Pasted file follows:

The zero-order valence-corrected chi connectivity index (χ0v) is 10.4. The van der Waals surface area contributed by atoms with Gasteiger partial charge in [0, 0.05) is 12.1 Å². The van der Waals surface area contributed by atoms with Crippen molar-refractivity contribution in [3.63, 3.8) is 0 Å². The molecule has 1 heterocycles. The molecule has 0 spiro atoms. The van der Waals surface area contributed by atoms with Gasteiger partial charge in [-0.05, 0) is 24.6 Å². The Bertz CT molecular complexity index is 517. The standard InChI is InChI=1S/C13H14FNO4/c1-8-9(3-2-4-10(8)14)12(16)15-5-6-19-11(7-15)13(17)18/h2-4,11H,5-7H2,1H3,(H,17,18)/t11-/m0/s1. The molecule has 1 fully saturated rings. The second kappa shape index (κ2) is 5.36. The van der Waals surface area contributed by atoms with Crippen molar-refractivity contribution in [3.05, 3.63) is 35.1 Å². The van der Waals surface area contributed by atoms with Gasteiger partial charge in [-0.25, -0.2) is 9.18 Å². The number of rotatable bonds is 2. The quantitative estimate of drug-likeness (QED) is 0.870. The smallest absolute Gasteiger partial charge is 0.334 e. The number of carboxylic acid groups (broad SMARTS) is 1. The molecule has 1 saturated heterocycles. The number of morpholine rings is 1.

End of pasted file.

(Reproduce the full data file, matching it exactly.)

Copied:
The zero-order valence-corrected chi connectivity index (χ0v) is 10.4. The van der Waals surface area contributed by atoms with Gasteiger partial charge in [0, 0.05) is 12.1 Å². The van der Waals surface area contributed by atoms with Crippen molar-refractivity contribution in [3.63, 3.8) is 0 Å². The molecule has 1 heterocycles. The molecule has 0 spiro atoms. The van der Waals surface area contributed by atoms with Gasteiger partial charge in [-0.05, 0) is 24.6 Å². The Bertz CT molecular complexity index is 517. The standard InChI is InChI=1S/C13H14FNO4/c1-8-9(3-2-4-10(8)14)12(16)15-5-6-19-11(7-15)13(17)18/h2-4,11H,5-7H2,1H3,(H,17,18)/t11-/m0/s1. The molecule has 1 fully saturated rings. The second kappa shape index (κ2) is 5.36. The van der Waals surface area contributed by atoms with Crippen molar-refractivity contribution in [3.05, 3.63) is 35.1 Å². The van der Waals surface area contributed by atoms with Gasteiger partial charge in [-0.25, -0.2) is 9.18 Å². The number of rotatable bonds is 2. The quantitative estimate of drug-likeness (QED) is 0.870. The smallest absolute Gasteiger partial charge is 0.334 e. The number of carboxylic acid groups (broad SMARTS) is 1. The molecule has 1 saturated heterocycles. The number of morpholine rings is 1.